How to use the switch statement in JavaScript with logical expressions?

The switch statement in JavaScript is usually used as a way of performing different operations depending on the value of an expression. In the usual case, you specify it in the following way:

var number = 1;

switch (number) {
    case 1:
        console.log("One");
        break;
    case 2:
        console.log("Two");
        break;
    case 3:
        console.log("Three");
        break;
    default:
        console.log("Something else");
}

You can see that you provide the expression in parenthesis after the switch keyword and then the different values after the case keyword.

By only seeing this structure, it might not be obvious how to convert the following code to use a switch statement:

var number = 16;

if (number >= 1 && number <= 5) {
    console.log('Between 1 and 5.');
} else if(number >= 6 && number <= 10) {
    console.log('Between 6 and 10.');
} else if (number >= 11 && number <= 15) {
    console.log('Between 11 and 15.');
} else {
    console.log('Some other number.');
}

The situation is not easy because you are doing different things based on number ranges and not based on single values. One option would be to add a bunch of cases to the switch like this:

var number = 16;

switch (number) {
    case 1:
    case 2:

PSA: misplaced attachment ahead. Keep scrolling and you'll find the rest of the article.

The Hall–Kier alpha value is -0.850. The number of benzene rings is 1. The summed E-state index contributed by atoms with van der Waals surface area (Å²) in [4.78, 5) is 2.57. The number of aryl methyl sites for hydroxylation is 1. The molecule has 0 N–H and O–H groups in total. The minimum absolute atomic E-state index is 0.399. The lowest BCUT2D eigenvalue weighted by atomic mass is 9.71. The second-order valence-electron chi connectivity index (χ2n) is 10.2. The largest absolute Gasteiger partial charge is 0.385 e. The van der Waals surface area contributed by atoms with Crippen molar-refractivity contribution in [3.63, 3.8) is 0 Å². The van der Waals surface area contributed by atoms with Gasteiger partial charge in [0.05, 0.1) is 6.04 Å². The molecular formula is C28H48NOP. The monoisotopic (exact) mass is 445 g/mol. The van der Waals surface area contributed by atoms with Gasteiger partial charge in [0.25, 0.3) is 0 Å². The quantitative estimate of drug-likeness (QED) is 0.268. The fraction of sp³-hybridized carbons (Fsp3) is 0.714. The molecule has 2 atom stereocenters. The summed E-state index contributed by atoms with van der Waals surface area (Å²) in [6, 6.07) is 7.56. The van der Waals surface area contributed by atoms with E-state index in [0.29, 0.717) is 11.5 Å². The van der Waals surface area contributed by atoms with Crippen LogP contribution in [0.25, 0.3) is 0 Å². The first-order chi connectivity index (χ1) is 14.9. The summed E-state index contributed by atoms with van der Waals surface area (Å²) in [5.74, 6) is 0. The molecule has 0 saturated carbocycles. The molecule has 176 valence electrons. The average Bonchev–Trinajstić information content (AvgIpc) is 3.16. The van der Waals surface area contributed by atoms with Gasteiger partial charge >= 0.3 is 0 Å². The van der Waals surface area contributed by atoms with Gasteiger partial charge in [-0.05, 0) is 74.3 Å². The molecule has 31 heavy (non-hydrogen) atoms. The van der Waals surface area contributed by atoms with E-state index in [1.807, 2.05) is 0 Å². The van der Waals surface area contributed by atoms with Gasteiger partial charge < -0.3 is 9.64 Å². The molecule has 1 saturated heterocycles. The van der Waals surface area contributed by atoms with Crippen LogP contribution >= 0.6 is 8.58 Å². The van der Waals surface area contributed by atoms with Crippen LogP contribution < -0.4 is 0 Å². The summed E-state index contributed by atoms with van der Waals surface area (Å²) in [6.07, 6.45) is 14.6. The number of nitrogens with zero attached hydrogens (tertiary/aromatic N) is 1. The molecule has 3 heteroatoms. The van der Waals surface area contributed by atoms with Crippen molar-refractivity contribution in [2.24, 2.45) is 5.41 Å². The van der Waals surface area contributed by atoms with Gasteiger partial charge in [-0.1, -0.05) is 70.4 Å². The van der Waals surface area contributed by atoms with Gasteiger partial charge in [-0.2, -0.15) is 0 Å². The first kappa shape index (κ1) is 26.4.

case 3:
    case 4:
    case 5:
        console.log('Between 1 and 5.');
        break;
    case 6:
    case 7:
    case 8:
    case 9:
    case 10:
        console.log('Between 6 and 10.');
        break;
    case 11:
    case 12:
    case 13:
    case 14:
    case 15:
        console.log('Between 11 and 15.');
        break;
    default:
        console.log('Some other number.');
}

This can result in a very long code if there are larger numbers at play. Luckily, we have a nice trick which can be used to simplify this:

var number = 55;

switch (true) {
    case number >= 1 && number <= 5:
        console.log('Between 1 and 5.');
        break;
    case number >= 6 && number <= 10:
        console.log('Between 6 and 10.');
        break;
    case number >= 11 && number <= 15:
        console.log('Between 11 and 15.');
        break;
    default:
        console.log('Some other number.');
}

As you can see, we are putting true into the switch parenthesis so a case will match if it evaluates to true. So it is doing the same as the if statement. Some people better like this syntax, some people not. It’s your choice which one you use, although the use of if is more widespread.

Variable in JavaScript has value without specifying it

In JavaScript for certain variable names, a quite confusing situation can happen due to the various scopes present in the language. Let’s start off with some examples where we see the expected outcome and reach some interesting points from there. We have placed all the example code at the root of a JS file (so it is not inside any block).

var firstName = 'John';
var lastName;
console.log(firstName);
console.log(lastName);

The output of this is not surprisingly the following.

John
undefined

The first one contains a string we have specified and the second one prints undefined as we have not specified any value.

What if I declare a variable called “name”, but don’t assign a value to it?

var name;
console.log(name);

Surprisingly, it will contain an empty string. We’ll see why at the end, but until that let’s see another example.

What happens if I assign “John Doe” to the variable, and rerun my program?